Democratic members of the Super Committee charged with proposing $1.5 trillion in deficit reduction before Thanksgiving say tax hikes must be on the agenda.
In an opening volley in the newly formed committee, Sens. Patty Murray, D-Wash.; Max Baucus, D-Mont.; and John Kerry, D-Mass., stake their territory in an opinion piece in Wednesday’s Wall Street Journal, arguing an early 1990s bipartisan deficit-cutting deal provides a precedent for today’s challenges.
“We know it may seem like the problems we face are intractable,” the senators wrote. “But we were around in the 1990s when Democrats and Republicans came together to balance the budget and put us on the path to eliminating our national debt … We did that by making tough choices and casting tough votes—including raising revenue.”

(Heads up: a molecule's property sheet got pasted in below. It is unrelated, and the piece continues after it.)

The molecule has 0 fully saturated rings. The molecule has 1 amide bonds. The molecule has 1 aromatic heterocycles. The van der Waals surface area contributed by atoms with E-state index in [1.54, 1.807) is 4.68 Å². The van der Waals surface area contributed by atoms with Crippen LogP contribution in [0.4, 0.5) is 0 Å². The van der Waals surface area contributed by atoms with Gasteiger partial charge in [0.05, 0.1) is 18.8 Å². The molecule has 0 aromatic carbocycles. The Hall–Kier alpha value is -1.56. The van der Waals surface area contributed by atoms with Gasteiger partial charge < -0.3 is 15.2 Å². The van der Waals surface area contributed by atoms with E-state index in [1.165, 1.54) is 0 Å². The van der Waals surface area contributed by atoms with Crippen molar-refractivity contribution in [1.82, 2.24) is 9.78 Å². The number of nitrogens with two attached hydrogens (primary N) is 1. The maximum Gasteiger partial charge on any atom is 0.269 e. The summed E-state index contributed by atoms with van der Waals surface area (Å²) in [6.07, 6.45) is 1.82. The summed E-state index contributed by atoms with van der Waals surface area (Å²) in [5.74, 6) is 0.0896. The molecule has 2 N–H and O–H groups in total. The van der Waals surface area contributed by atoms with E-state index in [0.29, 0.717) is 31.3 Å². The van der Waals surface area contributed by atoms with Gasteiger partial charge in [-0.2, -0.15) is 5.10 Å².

The Senate Democrats are apparently referring to the 1990 budget agreement, which came on the heels of what was then an unprecedented run-up of budget deficits during the Reagan years. Many of the circumstances were similar.
Under the then-governing Gramm-Rudman-Hollings Balanced Budget Act, failure to cut the deficit would have resulted in automatic cuts unpopular on both sides of the political aisle—similar to the sequestration mechanism in the current law that would force across-the-board cuts if agreement is not reached.
This poison-pill agreement would require that half the cuts come from defense and half from domestic spending (excluding Social Security and Medicare), making a failure to reach agreement nearly unimaginable.